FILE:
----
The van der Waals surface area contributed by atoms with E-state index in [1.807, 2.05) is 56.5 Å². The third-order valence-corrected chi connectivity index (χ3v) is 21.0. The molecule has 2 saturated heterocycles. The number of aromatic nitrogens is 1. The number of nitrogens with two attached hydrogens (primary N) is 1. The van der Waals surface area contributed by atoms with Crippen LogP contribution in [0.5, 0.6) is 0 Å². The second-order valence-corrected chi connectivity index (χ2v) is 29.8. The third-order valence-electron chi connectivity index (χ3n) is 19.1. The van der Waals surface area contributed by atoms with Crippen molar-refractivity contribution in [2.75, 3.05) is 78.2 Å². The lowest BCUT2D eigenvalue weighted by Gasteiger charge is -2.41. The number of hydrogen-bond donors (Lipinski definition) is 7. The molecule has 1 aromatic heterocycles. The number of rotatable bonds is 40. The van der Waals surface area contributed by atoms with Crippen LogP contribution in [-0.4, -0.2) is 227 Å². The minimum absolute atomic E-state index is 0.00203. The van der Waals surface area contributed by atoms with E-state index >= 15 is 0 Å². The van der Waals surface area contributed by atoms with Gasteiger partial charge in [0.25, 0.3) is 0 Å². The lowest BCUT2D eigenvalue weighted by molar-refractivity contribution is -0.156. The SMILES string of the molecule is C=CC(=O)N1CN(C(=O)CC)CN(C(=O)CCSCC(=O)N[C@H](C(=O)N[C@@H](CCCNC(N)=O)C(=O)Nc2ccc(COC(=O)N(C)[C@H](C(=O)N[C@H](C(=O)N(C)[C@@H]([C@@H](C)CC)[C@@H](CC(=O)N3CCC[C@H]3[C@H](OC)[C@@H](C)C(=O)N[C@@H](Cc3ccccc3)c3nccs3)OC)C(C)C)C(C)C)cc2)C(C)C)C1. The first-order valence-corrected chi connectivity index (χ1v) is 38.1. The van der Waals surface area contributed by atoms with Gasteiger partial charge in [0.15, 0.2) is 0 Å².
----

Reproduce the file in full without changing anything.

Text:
The van der Waals surface area contributed by atoms with E-state index in [1.807, 2.05) is 56.5 Å². The third-order valence-corrected chi connectivity index (χ3v) is 21.0. The molecule has 2 saturated heterocycles. The number of aromatic nitrogens is 1. The number of nitrogens with two attached hydrogens (primary N) is 1. The van der Waals surface area contributed by atoms with Crippen LogP contribution in [0.5, 0.6) is 0 Å². The second-order valence-corrected chi connectivity index (χ2v) is 29.8. The third-order valence-electron chi connectivity index (χ3n) is 19.1. The van der Waals surface area contributed by atoms with Crippen molar-refractivity contribution in [2.75, 3.05) is 78.2 Å². The lowest BCUT2D eigenvalue weighted by Gasteiger charge is -2.41. The number of hydrogen-bond donors (Lipinski definition) is 7. The molecule has 1 aromatic heterocycles. The number of rotatable bonds is 40. The van der Waals surface area contributed by atoms with Crippen LogP contribution in [-0.4, -0.2) is 227 Å². The minimum absolute atomic E-state index is 0.00203. The van der Waals surface area contributed by atoms with E-state index >= 15 is 0 Å². The van der Waals surface area contributed by atoms with Gasteiger partial charge in [0.25, 0.3) is 0 Å². The lowest BCUT2D eigenvalue weighted by molar-refractivity contribution is -0.156. The SMILES string of the molecule is C=CC(=O)N1CN(C(=O)CC)CN(C(=O)CCSCC(=O)N[C@H](C(=O)N[C@@H](CCCNC(N)=O)C(=O)Nc2ccc(COC(=O)N(C)[C@H](C(=O)N[C@H](C(=O)N(C)[C@@H]([C@@H](C)CC)[C@@H](CC(=O)N3CCC[C@H]3[C@H](OC)[C@@H](C)C(=O)N[C@@H](Cc3ccccc3)c3nccs3)OC)C(C)C)C(C)C)cc2)C(C)C)C1. The first-order valence-corrected chi connectivity index (χ1v) is 38.1. The van der Waals surface area contributed by atoms with Gasteiger partial charge in [0.15, 0.2) is 0 Å².